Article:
Three stars. Rated PG-13. 163 minutes. In theaters.
Closure, while great for storytelling, is not something franchises do well.
We wave goodbye to characters we’ll soon see in sequels and reboots, the stakes only as high as the months stacked between outings. To quote Luke Skywalker, in his own franchise: “No one’s ever really gone.”
So what are we to make of “No Time to Die,” Daniel Craig’s fifth and final turn as James Bond? Does it even matter if the character will continue on without him, as is implied in the marketing (and directly addressed in the film)?
In this case, yes. Like most actors playing the British super-spy since “Dr. No” introduced Bond to movie audiences in 1962, Craig leaves his own stylish, gritty marks on the otherwise straight-camp character. The directors and writers of Bond’s 21st-century films reshaped 007’s world around him, further dragging a bloodied relic into the psychological light of day.
Craig’s movies are not the first to reckon with the character’s misogyny, racism and wholesale murder, but I found myself thinking wistfully about Bond’s tonal evolution while watching “No Time to Die.” It’s as crisply entertaining as any of the previous Craig movies, but circuitous in its quest to tie them all together.
Past films — especially 2006’s “Casino Royale” — may have cast Craig as the tuxedo-clad bull in the china shop, or the scarred-over idealist ruined by his traumas. “No Time to Die” hews closer to the sentimental outlines of 2012’s “Skyfall,” opening with a portrait of the spy as a recovered person (following the events of 2015’s not-so-great “Spectre”).
The dense, time-hopping plot conceals a simple arc: Bond is here to protect the people who are being used to lure him to a climatic, widescreen showdown. We open with a flashback from Dr. Madeline Swann (Léa Seydoux), whom we met in “Spectre,” here as a little girl who witnesses the death of her mother at the hands of Lyutsifer Safin (a supremely creepy Rami Malek). Safin is there to kill her father (Bond villain Mr. White) but winds up getting shot by the young, traumatized Swann. He survives, and saves her from drowning under the ice outside her home.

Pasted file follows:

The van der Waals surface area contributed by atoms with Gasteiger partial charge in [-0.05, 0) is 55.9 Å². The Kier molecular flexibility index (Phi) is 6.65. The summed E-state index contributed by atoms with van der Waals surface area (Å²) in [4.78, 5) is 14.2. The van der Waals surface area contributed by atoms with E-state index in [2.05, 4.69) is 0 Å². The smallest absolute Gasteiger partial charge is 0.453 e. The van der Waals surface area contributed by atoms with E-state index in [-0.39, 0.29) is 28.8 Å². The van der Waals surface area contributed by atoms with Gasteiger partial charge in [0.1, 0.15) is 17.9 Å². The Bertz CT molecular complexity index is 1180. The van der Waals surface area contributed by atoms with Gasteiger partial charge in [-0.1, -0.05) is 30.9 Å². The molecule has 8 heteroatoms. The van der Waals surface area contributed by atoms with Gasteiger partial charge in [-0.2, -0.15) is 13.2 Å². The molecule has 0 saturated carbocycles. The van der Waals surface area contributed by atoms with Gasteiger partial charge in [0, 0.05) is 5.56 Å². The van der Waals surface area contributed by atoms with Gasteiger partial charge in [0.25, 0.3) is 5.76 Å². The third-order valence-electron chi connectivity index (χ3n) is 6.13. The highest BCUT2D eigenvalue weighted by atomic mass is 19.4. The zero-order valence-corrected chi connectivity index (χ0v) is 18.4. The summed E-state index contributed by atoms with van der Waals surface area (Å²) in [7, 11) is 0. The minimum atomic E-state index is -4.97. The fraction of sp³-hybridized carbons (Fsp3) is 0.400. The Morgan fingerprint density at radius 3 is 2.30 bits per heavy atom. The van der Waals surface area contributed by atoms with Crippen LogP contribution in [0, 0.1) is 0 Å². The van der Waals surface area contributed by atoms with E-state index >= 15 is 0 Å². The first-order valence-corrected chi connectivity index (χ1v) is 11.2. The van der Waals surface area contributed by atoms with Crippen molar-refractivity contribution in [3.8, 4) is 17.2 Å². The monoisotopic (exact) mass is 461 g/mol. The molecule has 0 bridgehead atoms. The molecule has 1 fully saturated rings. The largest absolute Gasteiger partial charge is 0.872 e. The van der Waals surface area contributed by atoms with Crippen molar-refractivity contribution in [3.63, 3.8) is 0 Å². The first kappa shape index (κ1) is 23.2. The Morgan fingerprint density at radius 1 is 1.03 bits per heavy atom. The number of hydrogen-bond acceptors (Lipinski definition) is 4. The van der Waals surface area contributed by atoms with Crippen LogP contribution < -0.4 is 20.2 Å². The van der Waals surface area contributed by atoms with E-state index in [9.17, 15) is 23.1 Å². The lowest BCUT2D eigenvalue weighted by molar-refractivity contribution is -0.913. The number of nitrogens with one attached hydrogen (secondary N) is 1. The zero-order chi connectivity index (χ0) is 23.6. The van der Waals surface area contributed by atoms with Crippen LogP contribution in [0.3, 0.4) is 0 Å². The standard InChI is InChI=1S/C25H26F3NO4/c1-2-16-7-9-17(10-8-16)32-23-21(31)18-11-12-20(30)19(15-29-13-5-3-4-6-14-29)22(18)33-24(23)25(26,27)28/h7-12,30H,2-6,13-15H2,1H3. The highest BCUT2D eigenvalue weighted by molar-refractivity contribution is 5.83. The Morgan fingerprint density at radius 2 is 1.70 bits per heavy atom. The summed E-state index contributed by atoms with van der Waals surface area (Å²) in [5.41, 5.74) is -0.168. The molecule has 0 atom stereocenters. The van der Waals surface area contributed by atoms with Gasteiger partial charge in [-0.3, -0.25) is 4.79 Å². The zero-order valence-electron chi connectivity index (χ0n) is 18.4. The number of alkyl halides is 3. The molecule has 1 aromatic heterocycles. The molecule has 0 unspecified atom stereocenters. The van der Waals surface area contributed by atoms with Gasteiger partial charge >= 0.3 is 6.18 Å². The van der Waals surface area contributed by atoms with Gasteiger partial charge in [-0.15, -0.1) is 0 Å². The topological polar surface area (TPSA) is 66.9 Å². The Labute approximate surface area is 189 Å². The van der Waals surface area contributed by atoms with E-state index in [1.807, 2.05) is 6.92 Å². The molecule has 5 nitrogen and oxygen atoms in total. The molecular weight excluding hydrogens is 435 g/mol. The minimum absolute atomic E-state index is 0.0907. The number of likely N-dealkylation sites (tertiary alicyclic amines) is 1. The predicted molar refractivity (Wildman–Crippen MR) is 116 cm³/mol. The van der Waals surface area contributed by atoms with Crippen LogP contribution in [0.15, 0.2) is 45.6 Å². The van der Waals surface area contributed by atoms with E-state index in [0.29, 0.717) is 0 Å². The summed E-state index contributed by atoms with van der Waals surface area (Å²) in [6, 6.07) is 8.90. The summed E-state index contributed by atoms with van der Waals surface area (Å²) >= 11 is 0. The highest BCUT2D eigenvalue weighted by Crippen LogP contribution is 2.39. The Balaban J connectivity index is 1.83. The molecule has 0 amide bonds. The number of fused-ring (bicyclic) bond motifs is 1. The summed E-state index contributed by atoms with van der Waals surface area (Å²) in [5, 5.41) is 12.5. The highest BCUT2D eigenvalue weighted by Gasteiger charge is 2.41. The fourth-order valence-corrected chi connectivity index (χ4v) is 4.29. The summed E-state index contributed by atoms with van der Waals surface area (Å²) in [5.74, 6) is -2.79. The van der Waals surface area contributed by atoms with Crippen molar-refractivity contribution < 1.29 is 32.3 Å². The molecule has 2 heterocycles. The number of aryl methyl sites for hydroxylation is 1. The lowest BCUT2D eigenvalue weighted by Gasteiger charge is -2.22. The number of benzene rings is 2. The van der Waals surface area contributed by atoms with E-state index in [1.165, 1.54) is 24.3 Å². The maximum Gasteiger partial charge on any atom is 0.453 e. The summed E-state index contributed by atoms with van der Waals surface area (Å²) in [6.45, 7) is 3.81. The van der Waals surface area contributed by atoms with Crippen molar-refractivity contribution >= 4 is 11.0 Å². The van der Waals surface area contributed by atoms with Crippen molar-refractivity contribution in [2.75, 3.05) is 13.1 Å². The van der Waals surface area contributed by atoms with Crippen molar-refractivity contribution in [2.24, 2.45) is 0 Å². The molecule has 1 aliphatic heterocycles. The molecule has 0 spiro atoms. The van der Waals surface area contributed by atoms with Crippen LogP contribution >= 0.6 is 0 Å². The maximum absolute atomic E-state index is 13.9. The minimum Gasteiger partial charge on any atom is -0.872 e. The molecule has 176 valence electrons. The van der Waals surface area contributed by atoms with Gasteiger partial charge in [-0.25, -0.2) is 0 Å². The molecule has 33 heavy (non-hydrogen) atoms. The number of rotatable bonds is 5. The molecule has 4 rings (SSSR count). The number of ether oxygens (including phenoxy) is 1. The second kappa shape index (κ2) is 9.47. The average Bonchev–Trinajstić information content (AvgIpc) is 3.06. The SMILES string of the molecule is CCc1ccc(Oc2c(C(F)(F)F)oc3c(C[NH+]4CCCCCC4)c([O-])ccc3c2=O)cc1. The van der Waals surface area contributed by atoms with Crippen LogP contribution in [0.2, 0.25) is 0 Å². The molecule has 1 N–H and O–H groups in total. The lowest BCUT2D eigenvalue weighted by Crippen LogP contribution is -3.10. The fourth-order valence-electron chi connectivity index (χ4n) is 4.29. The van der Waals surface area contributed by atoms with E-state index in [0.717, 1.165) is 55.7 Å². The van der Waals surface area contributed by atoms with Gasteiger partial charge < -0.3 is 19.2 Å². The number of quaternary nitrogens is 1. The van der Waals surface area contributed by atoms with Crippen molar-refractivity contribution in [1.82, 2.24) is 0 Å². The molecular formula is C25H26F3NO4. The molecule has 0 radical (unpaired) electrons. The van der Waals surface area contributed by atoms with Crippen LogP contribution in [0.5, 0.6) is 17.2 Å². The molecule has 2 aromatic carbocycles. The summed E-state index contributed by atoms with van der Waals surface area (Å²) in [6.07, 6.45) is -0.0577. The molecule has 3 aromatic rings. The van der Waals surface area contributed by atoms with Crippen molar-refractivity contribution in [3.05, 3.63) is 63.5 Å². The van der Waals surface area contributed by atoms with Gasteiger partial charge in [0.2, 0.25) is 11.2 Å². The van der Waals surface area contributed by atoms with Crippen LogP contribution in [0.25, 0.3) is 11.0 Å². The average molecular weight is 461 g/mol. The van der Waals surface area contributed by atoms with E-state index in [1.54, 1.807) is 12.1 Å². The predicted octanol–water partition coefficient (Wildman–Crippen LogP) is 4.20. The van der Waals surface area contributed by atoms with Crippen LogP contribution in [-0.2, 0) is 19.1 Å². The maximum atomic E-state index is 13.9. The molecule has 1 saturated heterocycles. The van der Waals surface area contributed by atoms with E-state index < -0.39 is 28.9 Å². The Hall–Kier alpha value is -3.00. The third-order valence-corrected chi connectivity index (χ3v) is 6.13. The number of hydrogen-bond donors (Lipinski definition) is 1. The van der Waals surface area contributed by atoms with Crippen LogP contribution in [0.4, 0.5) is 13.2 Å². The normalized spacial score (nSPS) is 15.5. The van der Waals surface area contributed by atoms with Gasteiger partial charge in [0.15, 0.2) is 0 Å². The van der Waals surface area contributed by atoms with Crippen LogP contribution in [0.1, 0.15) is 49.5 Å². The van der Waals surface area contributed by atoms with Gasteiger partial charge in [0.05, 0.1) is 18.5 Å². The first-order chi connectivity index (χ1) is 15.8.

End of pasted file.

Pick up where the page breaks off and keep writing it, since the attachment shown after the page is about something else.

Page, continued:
Cut to Bond and an adult Swann on a romantic vacation. A booby-trapped mausoleum sends Bond flying across a graveyard. Bond assumes Swann betrayed him and sends her away. Five years later, he’s in Jamaica when CIA buddy Felix Leiter (Jeffery Wright) looks him up to retrieve a captured MI6 scientist, who’s developing a weapon based on nanobots at the behest of M (Ralph Fiennes).
The globe-hopping quest hits high points with the introduction of CIA agent Paloma (a radiant, funny Ana de Armas), steely new-007 Nomi (Lashana Lynch), and Swann’s rediscovery. As always, everything is an elaborately contrived trap for Bond that doubles as a global-technological threat, with various factions begging him to help them (MI6 and the CIA) and surprises popping up to crank the stakes impossibly high (hello, secret family member!).
In addition to its nearly three-hour runtime, “No Time to Die” stretches out Bond’s legs, allowing him to seem at ease when we first meet him. It checks all the boxes — bug-eyed Eurotrash baddies on dirt bikes; narrow-street chase scenes; gorgeous scenery and white-knuckled fist rights; techie tricks; global terror; and an extreme body count.
But it also feels like a genuine ending, which is arguably new for the series.
Looking over one’s shoulder is a theme in the film, and it’s a little sad to see Craig doing it one last time. This warmer Bond contrasts with the unwittingly weaponized people around him, making him stand out. As he always has.
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